A former employee at a Sioux Falls, South Dakota pork processing plant says she resigned from her position over concerns of the novel coronavirus.
“Everybody was [in] a lot of fear [to] still to go to work every single day,” said the employee, who did not want to be named.
But the workers at the Smithfield Foods plant continued to show up, she said, because “they don’t want to lose their jobs.”
Smithfield is the largest pork supplier in the United States and employs 40,000 people across the country. The Sioux Falls plant, which sits in the rural region’s economic epicenter, was shut down by the company this week after at least 600 employees tested positive for COVID-19, according to The New York Times.
The employee, who said she quit last week after working at the facility for more than 10 years, said she and her fellow workers couldn't social distance from each other inside the plant.
“I was thinking that it was not a safe place to work and especially to protect my family,” she said. "There is no social distance and we are working altogether. We are working in lines... a few inches [apart].”
The employee said Smithfield was a good employer. She said she made $17 an hour cutting pork on an assembly line, and she had health insurance and a 401K package. But for her, the risks of continuing to work in the plant during the pandemic weren't worth the benefits.
“They told us in the first meeting that we are essential workers and that we need to keep working to provide all the food to the tables,” she said. “But at the same point, we are humans. We need to be healthy to keep working.”
Tune into ABC at 1 p.m. ET and ABC News Live at 4 p.m. ET every weekday for special coverage of the novel coronavirus with the full ABC News team, including the latest news, context and analysis.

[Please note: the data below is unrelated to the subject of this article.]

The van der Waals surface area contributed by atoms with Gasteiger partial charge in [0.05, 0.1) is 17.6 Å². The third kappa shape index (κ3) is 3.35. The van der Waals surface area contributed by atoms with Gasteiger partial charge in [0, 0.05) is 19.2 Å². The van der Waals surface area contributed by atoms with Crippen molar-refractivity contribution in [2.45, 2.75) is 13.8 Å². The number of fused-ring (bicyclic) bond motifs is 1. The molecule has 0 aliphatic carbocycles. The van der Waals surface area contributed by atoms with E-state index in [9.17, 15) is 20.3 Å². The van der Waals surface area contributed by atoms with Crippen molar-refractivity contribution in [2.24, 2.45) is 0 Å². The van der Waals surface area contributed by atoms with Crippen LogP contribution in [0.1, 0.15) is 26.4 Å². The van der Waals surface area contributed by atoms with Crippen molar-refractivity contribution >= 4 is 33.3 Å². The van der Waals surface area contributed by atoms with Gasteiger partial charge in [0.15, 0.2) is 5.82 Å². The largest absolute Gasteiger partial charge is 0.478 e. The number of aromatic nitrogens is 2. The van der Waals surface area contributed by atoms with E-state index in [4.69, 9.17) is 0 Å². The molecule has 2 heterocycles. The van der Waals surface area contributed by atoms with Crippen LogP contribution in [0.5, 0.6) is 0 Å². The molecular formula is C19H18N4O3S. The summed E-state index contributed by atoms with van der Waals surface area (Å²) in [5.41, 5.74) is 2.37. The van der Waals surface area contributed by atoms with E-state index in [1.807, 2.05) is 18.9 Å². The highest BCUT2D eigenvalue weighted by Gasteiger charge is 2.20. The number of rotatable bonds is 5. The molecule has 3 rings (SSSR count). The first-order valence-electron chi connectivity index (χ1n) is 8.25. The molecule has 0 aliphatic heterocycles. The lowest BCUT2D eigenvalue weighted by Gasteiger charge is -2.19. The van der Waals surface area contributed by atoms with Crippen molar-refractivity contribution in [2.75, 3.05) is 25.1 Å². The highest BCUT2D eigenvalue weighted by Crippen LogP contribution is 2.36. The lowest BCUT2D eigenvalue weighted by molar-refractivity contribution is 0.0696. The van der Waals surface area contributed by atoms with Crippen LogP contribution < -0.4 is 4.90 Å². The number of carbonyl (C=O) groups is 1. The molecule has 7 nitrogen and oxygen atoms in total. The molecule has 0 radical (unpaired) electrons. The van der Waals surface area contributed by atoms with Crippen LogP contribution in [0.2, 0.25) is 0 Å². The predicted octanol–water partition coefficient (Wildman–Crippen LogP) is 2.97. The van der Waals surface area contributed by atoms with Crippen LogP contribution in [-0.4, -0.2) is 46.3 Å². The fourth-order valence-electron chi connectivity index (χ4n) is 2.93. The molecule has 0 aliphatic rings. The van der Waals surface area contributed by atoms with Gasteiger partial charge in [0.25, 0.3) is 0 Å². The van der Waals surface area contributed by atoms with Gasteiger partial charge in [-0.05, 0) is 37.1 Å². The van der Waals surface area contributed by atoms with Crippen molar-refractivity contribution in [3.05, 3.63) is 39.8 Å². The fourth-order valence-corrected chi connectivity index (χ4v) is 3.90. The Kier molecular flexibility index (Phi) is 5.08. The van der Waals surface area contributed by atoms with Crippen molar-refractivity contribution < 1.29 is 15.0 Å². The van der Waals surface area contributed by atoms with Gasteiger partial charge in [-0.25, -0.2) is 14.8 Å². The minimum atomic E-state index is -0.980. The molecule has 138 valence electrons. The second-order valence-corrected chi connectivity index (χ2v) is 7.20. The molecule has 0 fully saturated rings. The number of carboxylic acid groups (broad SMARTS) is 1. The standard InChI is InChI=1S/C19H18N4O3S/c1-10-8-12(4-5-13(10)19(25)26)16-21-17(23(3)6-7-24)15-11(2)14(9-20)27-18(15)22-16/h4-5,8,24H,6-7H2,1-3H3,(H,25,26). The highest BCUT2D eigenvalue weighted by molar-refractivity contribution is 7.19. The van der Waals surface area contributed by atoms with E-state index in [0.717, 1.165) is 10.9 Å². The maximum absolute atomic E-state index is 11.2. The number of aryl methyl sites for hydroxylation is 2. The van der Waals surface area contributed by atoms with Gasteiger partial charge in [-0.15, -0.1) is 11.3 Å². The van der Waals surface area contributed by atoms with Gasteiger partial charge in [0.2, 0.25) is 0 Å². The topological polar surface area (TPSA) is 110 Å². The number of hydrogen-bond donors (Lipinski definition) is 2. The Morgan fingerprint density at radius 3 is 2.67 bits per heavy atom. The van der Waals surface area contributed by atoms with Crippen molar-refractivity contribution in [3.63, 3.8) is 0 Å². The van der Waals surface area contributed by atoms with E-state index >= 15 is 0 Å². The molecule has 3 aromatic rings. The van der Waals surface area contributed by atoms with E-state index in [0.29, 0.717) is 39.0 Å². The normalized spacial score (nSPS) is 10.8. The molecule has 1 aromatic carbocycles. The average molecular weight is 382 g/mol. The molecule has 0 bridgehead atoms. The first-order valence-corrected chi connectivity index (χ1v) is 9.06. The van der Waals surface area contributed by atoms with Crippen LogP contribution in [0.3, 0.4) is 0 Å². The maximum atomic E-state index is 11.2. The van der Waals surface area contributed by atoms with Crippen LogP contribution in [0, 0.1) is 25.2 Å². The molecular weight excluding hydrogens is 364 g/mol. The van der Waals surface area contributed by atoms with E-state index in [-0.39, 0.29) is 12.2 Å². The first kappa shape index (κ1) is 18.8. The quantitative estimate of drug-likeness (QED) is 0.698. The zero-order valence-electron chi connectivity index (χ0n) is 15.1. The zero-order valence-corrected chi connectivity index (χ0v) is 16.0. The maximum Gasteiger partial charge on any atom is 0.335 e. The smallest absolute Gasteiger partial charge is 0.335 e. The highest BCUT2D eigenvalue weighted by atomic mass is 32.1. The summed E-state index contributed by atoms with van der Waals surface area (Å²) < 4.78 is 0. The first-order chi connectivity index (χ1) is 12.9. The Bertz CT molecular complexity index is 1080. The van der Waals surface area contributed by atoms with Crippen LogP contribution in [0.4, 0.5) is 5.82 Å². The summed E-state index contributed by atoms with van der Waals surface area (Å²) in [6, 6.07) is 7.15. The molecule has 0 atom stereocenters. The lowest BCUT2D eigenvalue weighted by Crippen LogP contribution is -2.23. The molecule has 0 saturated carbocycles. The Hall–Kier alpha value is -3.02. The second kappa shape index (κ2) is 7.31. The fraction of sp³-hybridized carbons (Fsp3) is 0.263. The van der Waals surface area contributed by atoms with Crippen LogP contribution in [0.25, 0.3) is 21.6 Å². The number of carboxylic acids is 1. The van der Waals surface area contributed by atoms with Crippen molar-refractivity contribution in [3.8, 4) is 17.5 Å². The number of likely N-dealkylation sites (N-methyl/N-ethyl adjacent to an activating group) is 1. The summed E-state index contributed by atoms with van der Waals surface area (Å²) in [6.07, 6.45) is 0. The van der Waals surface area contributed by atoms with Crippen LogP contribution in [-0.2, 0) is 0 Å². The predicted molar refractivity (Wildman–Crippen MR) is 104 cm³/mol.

Protestors in Sioux Falls took to the streets last week to bring attention to workers’ safety concerns.
“Everybody was afraid that if they didn't get protective gear soon, that it was going to escalate. So we felt that we needed to be the voice of the working company here,” said Nancy Reynoza, a community organizer and founder of Que Pasa Sioux Falls.
Reynoza said she used to work at the local Smithfield plant, and "at any other time" the close quarters "are not a problem," but in this era of COVID-19, “there’s no way” for workers inside to adhere to the World Health Organization’s social distancing recommendation.
"The problem is we're trying to social distance and we have people that are working in close contact with each other shoulder to shoulder, working for hours upon hours," she said.
Sioux Falls Mayor Paul TenHaken was also beginning to sound the alarm as his area became a growing COVID-19 cluster.
“The cases really grew over the course of four to five days,” TenHaken said. "I don't like making the news for being a county and a city that's growing at the rate we're growing in terms of the number of COVID cases that we have."